Silver Medal Innovation

Gold, Silver, Bronze

Months have passed since the conclusion of the Winter Olympic Games in Sochi, Russia, and even the athletes who won gold medals at the Games have faded somewhat into the background.  Although many gold medalists enjoyed an initial buzz in the weeks following the games, they are now returning to their normal lives and, for some, planning for 2018.

If the spotlight has faded on even the gold medalists, then spotlight may have been extinguished completely for the silver and bronze medalists, despite the fact that these athletes performed at extremely high levels and often just fell short of the gold medal by a small mark.

Second place, as we are often reminded in life, can sometimes be further from victory than it would seem.  This type of thinking can sometimes permeate our work as innovation practitioners, as we may focus intently on a top idea (a gold medal idea) while relegated the 2nd and 3rd tier options to a lower level and possibly forgetting about them completely. After all, the top tier innovation idea could yield amazing returns and amplify the importance of an innovation program.

Enter General Motors

The innovation practitioner should not forget about the silver and bronze medal ideas, and a recent article in the Wall Street Journal by Adam Auriemma highlights a case where such a practice takes place, albeit in the context of hiring practices.

Auriemma notes that General Motors has instituted a “silver medalist” strategy for hiring in which they invite the runners-up for past job postings to stay in touch with the company and receive emails and text notifications about new job openings in their area of expertise. Using social media sites such as Facebook and LinkedIn, GM is able to stay in touch with these candidates so that in the event they need to hire in the same area, their search can be completed more quickly and effectively than another posting of a job on websites followed by the inevitable deluge of resumes that follows.

This pool of silver medalists provides GM with a ready-made set of vetted and qualified candidates who can be hired quickly in subsequent job posting efforts by the company.

For the innovation practitioner, the silver medalist strategy is more than just keeping a log of innovation ideas that did not make it to the top of the selection process.  After all, we all will typically end an innovation workshop with a list of ideas that are prioritized and vetted with the best ideas at the top of the list (those with the best potential ROI or greatest impact to improve the business).

The Value of Second Place

The more interesting recommendation from the GM hiring practice is what we do next with that list.  Innovation practitioners will typically leave a session and devote a great deal of energy into pushing forward on the most important (gold medal) ideas from the session.  Even though we may have a spreadsheet somewhere with the runners-up, we rarely go back and revisit that list.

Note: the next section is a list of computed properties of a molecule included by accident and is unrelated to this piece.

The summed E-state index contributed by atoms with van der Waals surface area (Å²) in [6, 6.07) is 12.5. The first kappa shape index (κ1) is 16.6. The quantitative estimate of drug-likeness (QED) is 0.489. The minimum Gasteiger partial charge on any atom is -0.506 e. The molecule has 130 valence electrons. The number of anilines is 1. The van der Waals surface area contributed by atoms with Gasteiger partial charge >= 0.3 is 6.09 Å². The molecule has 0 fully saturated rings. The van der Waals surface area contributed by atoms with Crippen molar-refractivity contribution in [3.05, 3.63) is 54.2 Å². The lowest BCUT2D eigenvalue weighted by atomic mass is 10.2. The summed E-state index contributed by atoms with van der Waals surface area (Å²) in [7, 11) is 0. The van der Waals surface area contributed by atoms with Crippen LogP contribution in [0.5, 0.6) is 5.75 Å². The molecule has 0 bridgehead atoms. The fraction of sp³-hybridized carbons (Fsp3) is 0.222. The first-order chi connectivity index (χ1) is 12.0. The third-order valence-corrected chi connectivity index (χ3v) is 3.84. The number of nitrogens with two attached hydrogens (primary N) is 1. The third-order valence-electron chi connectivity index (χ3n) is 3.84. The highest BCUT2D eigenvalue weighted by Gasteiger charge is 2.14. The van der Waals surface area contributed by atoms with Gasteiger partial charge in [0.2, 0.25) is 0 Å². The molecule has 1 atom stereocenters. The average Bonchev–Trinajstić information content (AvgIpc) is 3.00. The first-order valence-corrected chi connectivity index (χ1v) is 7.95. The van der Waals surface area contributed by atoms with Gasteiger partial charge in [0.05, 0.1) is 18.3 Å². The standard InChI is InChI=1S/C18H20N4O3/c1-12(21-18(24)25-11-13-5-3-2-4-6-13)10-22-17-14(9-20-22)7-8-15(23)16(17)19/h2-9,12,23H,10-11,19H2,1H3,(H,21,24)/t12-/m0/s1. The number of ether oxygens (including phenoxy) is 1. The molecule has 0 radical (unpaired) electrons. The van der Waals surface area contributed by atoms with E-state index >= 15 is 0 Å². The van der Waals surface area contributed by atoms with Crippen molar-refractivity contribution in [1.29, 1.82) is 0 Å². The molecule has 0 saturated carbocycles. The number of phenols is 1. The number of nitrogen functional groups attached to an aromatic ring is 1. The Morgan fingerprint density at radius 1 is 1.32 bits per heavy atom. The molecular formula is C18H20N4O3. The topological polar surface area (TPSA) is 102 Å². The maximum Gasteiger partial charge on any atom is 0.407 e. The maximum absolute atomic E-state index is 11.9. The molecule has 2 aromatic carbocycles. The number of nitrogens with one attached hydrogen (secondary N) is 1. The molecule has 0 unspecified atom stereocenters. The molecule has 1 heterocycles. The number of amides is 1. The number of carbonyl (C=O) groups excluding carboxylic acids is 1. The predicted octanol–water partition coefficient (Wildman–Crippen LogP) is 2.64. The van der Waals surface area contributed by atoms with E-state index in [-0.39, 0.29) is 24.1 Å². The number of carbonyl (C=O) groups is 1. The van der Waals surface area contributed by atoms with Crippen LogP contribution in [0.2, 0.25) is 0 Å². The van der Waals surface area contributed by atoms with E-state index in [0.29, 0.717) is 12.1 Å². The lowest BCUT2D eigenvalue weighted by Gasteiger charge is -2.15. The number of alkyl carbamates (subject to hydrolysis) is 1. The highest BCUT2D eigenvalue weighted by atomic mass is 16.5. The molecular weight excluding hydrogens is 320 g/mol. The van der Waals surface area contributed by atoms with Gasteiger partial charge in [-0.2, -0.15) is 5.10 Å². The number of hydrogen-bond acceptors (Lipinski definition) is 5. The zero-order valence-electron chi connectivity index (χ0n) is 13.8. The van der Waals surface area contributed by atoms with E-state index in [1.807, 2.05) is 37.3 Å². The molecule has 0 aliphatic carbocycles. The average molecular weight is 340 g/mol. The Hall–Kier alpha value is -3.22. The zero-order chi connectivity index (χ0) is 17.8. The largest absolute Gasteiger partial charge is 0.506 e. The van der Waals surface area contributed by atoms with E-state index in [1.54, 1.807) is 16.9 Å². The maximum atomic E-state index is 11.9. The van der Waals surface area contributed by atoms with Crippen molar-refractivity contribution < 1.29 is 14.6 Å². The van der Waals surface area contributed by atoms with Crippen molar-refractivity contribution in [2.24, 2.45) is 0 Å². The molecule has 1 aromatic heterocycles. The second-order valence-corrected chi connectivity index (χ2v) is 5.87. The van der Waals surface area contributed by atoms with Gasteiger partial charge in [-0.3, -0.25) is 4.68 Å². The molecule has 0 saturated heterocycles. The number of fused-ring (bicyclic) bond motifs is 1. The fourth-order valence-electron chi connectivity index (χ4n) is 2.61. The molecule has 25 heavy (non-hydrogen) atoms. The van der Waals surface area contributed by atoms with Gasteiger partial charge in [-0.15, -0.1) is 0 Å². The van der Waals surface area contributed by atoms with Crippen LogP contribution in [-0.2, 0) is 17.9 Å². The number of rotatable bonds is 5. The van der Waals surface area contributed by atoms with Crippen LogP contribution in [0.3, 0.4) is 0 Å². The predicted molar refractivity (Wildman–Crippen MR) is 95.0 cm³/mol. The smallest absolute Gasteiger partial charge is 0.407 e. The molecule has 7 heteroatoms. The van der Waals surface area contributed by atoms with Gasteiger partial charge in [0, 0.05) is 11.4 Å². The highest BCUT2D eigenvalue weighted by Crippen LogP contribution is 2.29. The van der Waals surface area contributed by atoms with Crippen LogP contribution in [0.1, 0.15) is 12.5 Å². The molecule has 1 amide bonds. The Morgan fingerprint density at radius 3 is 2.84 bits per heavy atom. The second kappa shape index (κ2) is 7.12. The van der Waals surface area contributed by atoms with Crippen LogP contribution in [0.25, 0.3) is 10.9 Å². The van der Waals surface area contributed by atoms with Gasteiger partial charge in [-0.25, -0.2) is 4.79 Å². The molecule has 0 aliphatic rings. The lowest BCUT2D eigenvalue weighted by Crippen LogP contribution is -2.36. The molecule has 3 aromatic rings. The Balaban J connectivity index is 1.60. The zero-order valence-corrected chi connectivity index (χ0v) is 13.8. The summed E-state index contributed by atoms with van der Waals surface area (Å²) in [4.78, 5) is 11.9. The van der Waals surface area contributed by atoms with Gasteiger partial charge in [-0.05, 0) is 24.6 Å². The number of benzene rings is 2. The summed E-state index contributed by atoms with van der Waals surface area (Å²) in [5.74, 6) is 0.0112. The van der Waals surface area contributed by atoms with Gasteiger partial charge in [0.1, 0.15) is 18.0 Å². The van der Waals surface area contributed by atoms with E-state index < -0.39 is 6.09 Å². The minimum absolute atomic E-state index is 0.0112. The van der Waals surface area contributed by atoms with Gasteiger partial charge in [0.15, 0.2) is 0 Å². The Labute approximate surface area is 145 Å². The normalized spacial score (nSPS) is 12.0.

It may be worthwhile to implement a process in which as we start a new innovation workshop or program, we force ourselves to revisit the silver medal ideas to determine if any can be elevated to the top of the list, particularly if business conditions have changed and the factors that prevented that idea from achieving the top slot are now such that this idea warrants a gold medal.  Perhaps an innovation leader could present a list of silver medal ideas at the start of a session.  While this could discourage participants from thinking of new ideas (by forcing them to revisit old topics), it may also help to remind them of good work that was done previously that could be leveraged to develop new thinking about a topic.

Source: Adam Auriemma, “Zappos Zaps Its Job Postings,” Wall Street Journal (May 26, 2014).

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Scott BowdenScott Bowden is a Project Executive, Innovation Program Leader at IBM Global Services.

This entry was posted in Build Capability, Innovation, Leadership, People & Skills, Social Innovation, Social Media, Strategy, Uncategorized and tagged , , , , , , . Bookmark the permalink.

2 Responses to Silver Medal Innovation

  1. Pingback: Silver Medal Innovation | IBTECAR : Innovation

  2. Marshall Barnes says:

    Nice idea but horrible choice of an example. GM has proven that their current employees has dropped the ball, in as far as those tasked to deal with ignition design and engineering as well as those charged with oversight in those areas. GM is a walking, talking advertisement now for much what I’ve been saying about innovation hype. There’s a bunch of posers out there that have no clue what they’re doing. GM is a perfect example of the application of the idea that failure is fine. “Oh well, we can sweat the key ignition thing, it’s only a convenience issue…” vs thinking “What is every possible way that this could be a safety issue?” or even better yet – “Let’s just make the keys bigger so the fit will be tight..”

    This is what happens when no one in charge understands, nor has any kind of grasp on what creativity really is, has any command of it nor knows how to apply it. This is what you get when failure is OK.

    What a gift for me though. Coming soon – seminars on how NOT to be GM…

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